Someone speaking in an accent that is foreign to our ear isn’t as likely to be taken as seriously as someone who is speaking fluently, or without any apparent trace of an accent, according to recent research.
The effort required to understand an accented utterance means that the same fact is judged as less credible when uttered by an accented speaker, compared with a native speaker. This remains true even if the accented speaker is merely passing on a message from a native speaker.
I can’t say I’ve found this to be the case personally, I might have trouble understanding someone with a strong accent, but usually not to the point I doubt what they are saying.
While there’s plenty of misinformation to be found online, there is plenty of information that is perfectly accurate and correct. As in “real life” it’s a matter of shifting the wheat from the chaff with a little (or more, as the case may be) objective thinking.
The first thing we all need to know about information online is how to detect crap, a technical term I use for information tainted by ignorance, inept communication, or deliberate deception. Learning to be a critical consumer of Webinfo is not rocket science. It’s not even algebra. Becoming acquainted with the fundamentals of web credibility testing is easier than learning the multiplication tables. The hard part, as always, is the exercise of flabby think-for-yourself muscles.
The recent naming of award winning blogger Night Jack, a British police detective, has thrown the spotlight onto the topic of anonymous blogging in the last few weeks.
And while there are numerous – valid – reasons why some bloggers wish to conceal their identity, the question arises has to how such writers can hope to establish credibility and authority when, for all we know, their activities may be a charade.
After all it’s not difficult to set up a fake online persona and begin posting misinformation, gossip, and lies as mood dictates.
And besides what’s up with keeping it all hush-hush anyway? What if you wrote well and developed a large following? Wouldn’t you ultimately be doing yourself a disservice by keeping your identity under wraps?
So, why do people blog anonymously?
As I’ve said some bloggers have genuine reasons to hide their identity. They may be:
- Personal bloggers, people wishing to vent feelings about personal or family issues, or those who do not want their bosses or parents knowing the ins and outs of their social or love lives.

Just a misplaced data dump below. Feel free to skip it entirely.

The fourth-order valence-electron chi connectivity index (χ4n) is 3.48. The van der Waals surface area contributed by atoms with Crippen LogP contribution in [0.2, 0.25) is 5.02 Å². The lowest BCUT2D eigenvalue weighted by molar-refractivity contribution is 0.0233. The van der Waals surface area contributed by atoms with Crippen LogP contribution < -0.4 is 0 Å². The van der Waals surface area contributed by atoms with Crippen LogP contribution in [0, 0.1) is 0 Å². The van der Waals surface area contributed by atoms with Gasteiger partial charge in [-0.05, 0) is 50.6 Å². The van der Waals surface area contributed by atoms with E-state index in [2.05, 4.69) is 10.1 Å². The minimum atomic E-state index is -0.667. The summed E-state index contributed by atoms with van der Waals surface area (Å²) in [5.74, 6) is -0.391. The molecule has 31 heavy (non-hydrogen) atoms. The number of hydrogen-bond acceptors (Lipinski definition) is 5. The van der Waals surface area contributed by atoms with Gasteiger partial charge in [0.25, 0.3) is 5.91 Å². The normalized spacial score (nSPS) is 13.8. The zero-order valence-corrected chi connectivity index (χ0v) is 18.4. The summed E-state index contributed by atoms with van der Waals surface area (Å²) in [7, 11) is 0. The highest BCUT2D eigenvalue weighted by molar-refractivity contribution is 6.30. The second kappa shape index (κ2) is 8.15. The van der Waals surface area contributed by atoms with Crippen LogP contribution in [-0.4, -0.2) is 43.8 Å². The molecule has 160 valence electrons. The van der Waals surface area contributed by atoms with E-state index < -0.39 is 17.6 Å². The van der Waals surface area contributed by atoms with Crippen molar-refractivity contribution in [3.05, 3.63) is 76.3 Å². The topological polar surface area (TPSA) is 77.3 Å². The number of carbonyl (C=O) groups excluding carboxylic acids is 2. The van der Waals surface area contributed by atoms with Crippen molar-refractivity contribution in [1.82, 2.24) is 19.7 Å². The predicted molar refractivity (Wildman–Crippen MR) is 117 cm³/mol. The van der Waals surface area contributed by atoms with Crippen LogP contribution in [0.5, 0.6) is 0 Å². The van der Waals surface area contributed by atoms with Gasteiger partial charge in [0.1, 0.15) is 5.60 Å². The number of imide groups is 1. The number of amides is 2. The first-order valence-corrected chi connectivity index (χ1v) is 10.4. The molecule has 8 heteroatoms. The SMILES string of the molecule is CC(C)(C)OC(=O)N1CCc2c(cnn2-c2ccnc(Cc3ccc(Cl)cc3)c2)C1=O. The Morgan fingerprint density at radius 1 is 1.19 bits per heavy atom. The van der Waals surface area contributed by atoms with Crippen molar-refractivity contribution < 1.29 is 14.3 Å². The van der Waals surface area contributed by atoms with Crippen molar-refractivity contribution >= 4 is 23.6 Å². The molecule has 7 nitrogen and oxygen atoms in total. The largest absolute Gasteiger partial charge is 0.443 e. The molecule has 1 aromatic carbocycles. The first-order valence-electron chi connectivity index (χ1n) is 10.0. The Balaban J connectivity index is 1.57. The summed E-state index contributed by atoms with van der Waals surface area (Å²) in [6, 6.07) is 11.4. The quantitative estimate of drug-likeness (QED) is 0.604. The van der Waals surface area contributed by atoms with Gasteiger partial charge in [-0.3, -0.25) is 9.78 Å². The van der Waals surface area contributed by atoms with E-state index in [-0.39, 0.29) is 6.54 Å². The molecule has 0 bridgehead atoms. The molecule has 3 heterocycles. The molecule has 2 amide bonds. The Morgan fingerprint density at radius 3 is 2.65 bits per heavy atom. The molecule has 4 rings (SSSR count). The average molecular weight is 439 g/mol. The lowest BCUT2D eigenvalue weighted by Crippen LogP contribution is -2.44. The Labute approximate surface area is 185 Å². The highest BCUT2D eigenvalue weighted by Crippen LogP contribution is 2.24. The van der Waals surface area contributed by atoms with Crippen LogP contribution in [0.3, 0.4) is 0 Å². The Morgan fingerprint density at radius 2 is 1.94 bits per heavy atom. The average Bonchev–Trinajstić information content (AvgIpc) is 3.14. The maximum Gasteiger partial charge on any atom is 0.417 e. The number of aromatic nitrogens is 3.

- Whistle blowers, or those trying to expose dubious corporate, government, etc, conduct of some sort, whose livelihoods could be threatened if their identities were to become known.
- Political activists living in places where freedom of speech is restricted or non-existent.
Abby Lee, author of “Girl with a One-Track Mind”, herself an anonymous blogger until being “outed” a few years ago, is especially mindful of the plight of this last group of bloggers:
With the current situation in Iran, we are reminded of the need for online anonymity for those people who are, quite literally, risking their lives to get their messages out, so this landmark ruling in the British courts is extremely worrying and a threat to all of our rights to privacy.
How do anonymous bloggers build credibility?
As I see it the personal bloggers, who rarely use real names or divulge information that could be directly traced back to the people or situations they are writing about, do not need to be as concerned about their credentials as other anonymous bloggers do.
These bloggers are usually writing for their own reasons and chances are their readers find their blogs entertaining or otherwise worthwhile. This audience is more likely to take what they read at face value without being too concerned as to its actual authenticity.
Otherwise what can bloggers, wishing to conceal their identity, do to be taken seriously? This is a good question.
- Write observations that can be corroborated against the posts of other independent bloggers, or media reports on the topic?
- Where possible make use of photos, videos, or link to other evidence that backups their claims?
- Garner the support and goodwill of a small group of people who are either thought leaders, or expert in the blogger’s subject matter, who are prepared to vouch for them?
Whistle blower or… disgruntled employee?
This scenario on the Technical Guide to Anonymous Blogging page caught my eye:
Sarah works in a government office as an accountant. She becomes aware that her boss, the deputy minister, is stealing large amounts of money from the government. She wants to let the world know that a crime is taking place but is worried about losing her job.
Sarah’s revelations might lead to an investigation of the deputy minister’s expenses, but what if her allegations turned out to be a fabrication, because she had a grudge against her boss?
While the deputy minister may eventually be cleared of wrong doing, his or her reputation may have been damaged in the interim.
Of course anyone, anonymous or not, can go online and say whatever they want, but it is obviously far easier to hold someone writing in their own name accountable for their words.
Are anonymous bloggers’ identities protected by law?
This depends on the laws of the jurisdiction that the blogger resides within, though if the Night Jack case is anything to go by, it looks like this is no longer a given.
It is the opinion of the British High Court that blogging is a public undertaking, and therefore bloggers writing anonymously, such as Night Jack, cannot necessarily rely on the courts to preserve their anonymity:
Refusing to grant Det Con Horton anonymity at the High Court yesterday, Justice Eady said that “blogging is essentially a public rather than a private activity”.